Or else, what? Collaborate or Die – the topic of a panel session at CES (Consumer Electronics Show) sponsored by the GENIVI Alliance.
The session, which is open to all CES attendees, begins at 11:30 a.m. on Thursday, January 9, 2014 in the Las Vegas Convention Center (North Hall N258).
Paul Hansen, founder and publisher of the Hansen Report on Automotive Electronics, will serve as panel moderator. Speakers scheduled to participate include:
- Matt Jones, senior technical specialist, infotainment, Jaguar Land Rover; VP of the GENIVI Alliance
- Charles Koch, manager, new business development, Honda
- Graham Smethurst, general manager, infotainment and communications, BMW
- John Ellis, global technologist and head of the Ford Developer Program, Ford Motor Company
- Phillipe Gicquel, general manager for cockpit, safety, infotainment EE modules, PSA Peugeot Citroën
Joel Hoffmann, automotive strategist at Intel Corporation and marketing director of the GENIVI Alliance, concedes that the session title might be controversial to some, but the GENIVI planners consider it very important:
“One of the more controversial themes in electronics today is the separation of hardware and software and the shared responsibility to put it back together,” Hofmann says. “In the past, Tier One suppliers provided not only the hardware but also the complete software stack.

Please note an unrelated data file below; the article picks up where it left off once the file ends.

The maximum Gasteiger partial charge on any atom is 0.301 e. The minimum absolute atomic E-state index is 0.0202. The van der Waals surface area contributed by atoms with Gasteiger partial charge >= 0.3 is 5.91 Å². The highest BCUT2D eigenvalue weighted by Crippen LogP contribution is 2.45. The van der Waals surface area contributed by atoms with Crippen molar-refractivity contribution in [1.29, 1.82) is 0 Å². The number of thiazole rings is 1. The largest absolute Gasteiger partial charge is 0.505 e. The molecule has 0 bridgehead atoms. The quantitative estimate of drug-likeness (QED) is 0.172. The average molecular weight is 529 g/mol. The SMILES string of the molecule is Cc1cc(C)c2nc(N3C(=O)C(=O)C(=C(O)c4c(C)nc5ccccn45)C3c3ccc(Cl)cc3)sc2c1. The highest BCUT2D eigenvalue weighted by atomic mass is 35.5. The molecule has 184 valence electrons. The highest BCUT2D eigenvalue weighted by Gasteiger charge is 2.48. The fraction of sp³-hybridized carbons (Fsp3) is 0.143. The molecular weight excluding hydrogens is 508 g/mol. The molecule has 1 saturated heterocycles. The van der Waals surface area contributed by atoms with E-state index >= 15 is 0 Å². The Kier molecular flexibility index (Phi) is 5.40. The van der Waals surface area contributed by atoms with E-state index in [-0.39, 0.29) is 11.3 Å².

“Now, more and more, OEMs (original equipment manufacturers) want to be part of the solution, whether to save money, or to have access to a wider selection of suppliers. Today, they have the option of relying on an ecosystem of hardware and software suppliers rather than just relying on a Tier One.”
Where development used to be vertical, it’s now horizontal, according to Hoffmann. “OEMs are collaborating with each other, and so are Tier Ones,” he says. “There is still plenty of room for profit, because profit comes from differentiation, and there is plenty of room for differentiation in a collaborative design environment. Phones and tablets are profitable and they take advantage of technology from hundreds of different sources.”
“The initial focus of the GENIVI Alliance was on in-vehicle infotainment, but our mandate is much broader than that,” says Hoffmann. “ECUs (electronic control units), for example, have become so complex and so interactive that one manufacturer developing a product for a particular application may have to collaborate with another manufacturer focused on another application because everything has to work together to achieve better safety, efficiency, and performance.”
Are they right? If you’re planning to attend CES, check it out.